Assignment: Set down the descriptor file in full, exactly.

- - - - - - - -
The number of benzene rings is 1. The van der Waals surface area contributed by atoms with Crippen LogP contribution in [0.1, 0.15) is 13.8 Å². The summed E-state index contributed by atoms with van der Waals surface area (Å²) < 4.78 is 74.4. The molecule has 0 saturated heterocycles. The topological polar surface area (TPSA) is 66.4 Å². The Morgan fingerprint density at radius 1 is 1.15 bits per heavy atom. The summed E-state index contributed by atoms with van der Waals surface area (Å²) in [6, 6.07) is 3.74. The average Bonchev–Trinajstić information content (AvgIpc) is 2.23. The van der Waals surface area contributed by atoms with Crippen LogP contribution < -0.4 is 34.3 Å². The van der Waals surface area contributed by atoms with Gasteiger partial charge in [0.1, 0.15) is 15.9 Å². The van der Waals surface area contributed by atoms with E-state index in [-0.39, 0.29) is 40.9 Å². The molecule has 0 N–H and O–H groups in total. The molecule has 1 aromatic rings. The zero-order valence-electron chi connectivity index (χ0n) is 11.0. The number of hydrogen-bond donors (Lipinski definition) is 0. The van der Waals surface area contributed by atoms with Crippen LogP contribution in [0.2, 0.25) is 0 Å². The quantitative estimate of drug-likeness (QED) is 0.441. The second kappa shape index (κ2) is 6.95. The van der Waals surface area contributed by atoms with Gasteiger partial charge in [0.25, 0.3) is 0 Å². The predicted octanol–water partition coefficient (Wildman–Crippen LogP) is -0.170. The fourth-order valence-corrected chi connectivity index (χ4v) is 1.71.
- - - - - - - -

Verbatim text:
The number of benzene rings is 1. The van der Waals surface area contributed by atoms with Crippen LogP contribution in [0.1, 0.15) is 13.8 Å². The summed E-state index contributed by atoms with van der Waals surface area (Å²) < 4.78 is 74.4. The molecule has 0 saturated heterocycles. The topological polar surface area (TPSA) is 66.4 Å². The Morgan fingerprint density at radius 1 is 1.15 bits per heavy atom. The summed E-state index contributed by atoms with van der Waals surface area (Å²) in [6, 6.07) is 3.74. The average Bonchev–Trinajstić information content (AvgIpc) is 2.23. The van der Waals surface area contributed by atoms with Crippen LogP contribution < -0.4 is 34.3 Å². The van der Waals surface area contributed by atoms with Gasteiger partial charge in [0.1, 0.15) is 15.9 Å². The van der Waals surface area contributed by atoms with E-state index in [-0.39, 0.29) is 40.9 Å². The molecule has 0 N–H and O–H groups in total. The molecule has 1 aromatic rings. The zero-order valence-electron chi connectivity index (χ0n) is 11.0. The number of hydrogen-bond donors (Lipinski definition) is 0. The van der Waals surface area contributed by atoms with Crippen LogP contribution in [0.2, 0.25) is 0 Å². The quantitative estimate of drug-likeness (QED) is 0.441. The second kappa shape index (κ2) is 6.95. The van der Waals surface area contributed by atoms with Gasteiger partial charge in [0.25, 0.3) is 0 Å². The predicted octanol–water partition coefficient (Wildman–Crippen LogP) is -0.170. The fourth-order valence-corrected chi connectivity index (χ4v) is 1.71.